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Apple’s newest patents hint at constant, AI-based user recognition

Apple Lighthouse AI

Technology giants, thankfully, are increasingly moving us toward a future with less of a reliance on passwords via technologies like face authentication, Touch ID and the like. Apple, for its part, may have had something along these lines in mind with its purchase of the patent portfolio of the defunct company Lighthouse AI, which focused on home security camera technology.

Official word of the portfolio’s reassignment appeared in the US Patent and Trademark Office database in recent weeks, according to an Intellectual Asset Management (IAM) magazine report on Monday.

Some of them are focused on depth-sensing technology, such as a “computer vision-based security system using a depth camera.” Apple bought the patents in December, which is around the same time Lighthouse itself shut down in the face of competition from the likes of such companies as Nest and Ring that of course dominate its market.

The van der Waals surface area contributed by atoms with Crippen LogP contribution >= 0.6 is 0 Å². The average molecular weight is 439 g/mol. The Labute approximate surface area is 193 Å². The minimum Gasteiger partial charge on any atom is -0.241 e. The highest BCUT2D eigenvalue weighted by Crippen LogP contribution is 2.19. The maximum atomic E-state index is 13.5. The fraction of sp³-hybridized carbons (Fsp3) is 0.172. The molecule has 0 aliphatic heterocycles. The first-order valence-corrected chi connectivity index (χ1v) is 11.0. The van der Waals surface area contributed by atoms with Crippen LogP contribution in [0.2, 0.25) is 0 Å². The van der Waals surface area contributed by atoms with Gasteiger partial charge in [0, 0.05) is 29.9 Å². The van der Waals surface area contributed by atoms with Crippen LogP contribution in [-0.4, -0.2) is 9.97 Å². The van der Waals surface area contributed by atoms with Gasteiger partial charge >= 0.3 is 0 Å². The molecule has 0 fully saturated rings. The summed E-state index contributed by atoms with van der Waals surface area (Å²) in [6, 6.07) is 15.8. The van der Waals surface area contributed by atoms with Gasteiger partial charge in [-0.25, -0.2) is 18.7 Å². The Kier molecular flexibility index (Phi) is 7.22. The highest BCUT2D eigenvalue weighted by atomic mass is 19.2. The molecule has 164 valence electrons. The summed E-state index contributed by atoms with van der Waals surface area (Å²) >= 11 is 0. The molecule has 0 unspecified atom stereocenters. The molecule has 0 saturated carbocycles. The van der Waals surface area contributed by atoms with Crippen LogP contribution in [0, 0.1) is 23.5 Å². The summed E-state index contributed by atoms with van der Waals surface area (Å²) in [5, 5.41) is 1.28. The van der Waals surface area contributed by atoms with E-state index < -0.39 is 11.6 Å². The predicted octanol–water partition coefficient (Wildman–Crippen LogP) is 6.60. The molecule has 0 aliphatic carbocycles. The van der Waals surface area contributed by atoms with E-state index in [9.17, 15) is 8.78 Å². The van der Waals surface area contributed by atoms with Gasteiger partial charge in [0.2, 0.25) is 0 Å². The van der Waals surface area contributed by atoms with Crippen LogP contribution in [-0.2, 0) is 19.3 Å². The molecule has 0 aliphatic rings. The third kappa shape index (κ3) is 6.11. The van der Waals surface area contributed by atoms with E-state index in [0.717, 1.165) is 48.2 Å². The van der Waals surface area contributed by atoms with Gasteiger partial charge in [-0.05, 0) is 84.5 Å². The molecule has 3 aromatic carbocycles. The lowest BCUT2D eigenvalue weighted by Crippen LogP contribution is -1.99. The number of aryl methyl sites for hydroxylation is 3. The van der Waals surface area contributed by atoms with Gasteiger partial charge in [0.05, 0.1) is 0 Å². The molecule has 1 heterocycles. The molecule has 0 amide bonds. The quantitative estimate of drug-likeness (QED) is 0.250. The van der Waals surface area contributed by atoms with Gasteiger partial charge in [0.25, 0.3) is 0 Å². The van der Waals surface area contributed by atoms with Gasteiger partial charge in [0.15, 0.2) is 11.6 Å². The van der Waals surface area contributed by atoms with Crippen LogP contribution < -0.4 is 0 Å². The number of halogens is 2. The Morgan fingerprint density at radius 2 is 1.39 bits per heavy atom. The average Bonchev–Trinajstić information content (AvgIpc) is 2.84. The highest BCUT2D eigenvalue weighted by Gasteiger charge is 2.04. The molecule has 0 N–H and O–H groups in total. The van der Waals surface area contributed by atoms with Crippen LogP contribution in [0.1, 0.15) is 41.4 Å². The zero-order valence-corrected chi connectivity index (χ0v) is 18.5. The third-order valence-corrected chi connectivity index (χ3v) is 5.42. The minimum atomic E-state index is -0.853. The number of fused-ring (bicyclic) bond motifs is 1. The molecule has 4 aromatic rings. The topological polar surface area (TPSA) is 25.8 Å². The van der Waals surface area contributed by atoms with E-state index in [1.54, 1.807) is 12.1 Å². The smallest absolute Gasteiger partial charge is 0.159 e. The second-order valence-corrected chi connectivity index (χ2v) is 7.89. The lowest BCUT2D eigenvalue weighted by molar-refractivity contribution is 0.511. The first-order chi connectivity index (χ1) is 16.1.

Not enough people apparently wanted to pay the nearly $300 to buy Lighthouse’s camera and subscribe to its service to enable some artificial intelligence-powered features. The interesting thing, though, is that Lighthouse’s camera had a few other tricks up its sleeve, as noted by Appleinsider — including 3D sensing and facial recognition that could remember homeowners as well as frequent visitors to a home.

That’s apparently what intrigued Apple, in addition to features like Lighthouse’s push notifications that would even give you a head’s up when a designated person was coming home.

There’s some speculation that Apple isn’t doing this to get into same market Lighthouse failed at. So perhaps Apple could use the patents for a new kind of passive, constant user authentication, eliminating the need to constantly enter something like a password? Apple’s intention for these patents may also become clearer in tandem with its augmented reality ambitions.

For example, Apple’s rumored AR headset that could arrive next year or in 2021 would have depth detection as one of its core technologies, something that this kind of constant authentication would certainly be a useful addition to. Apple has made privacy a key piece of its corporate identity, so whatever Apple is planning along these user authentication lines will certainly be interesting to watch.

Andy is a reporter in Memphis who also contributes to outlets like Fast Company and The Guardian. When he’s not writing about technology, he can be found hunched protectively over his burgeoning collection of vinyl, as well as nursing his Whovianism and bingeing on a variety of TV shows you probably don’t like.

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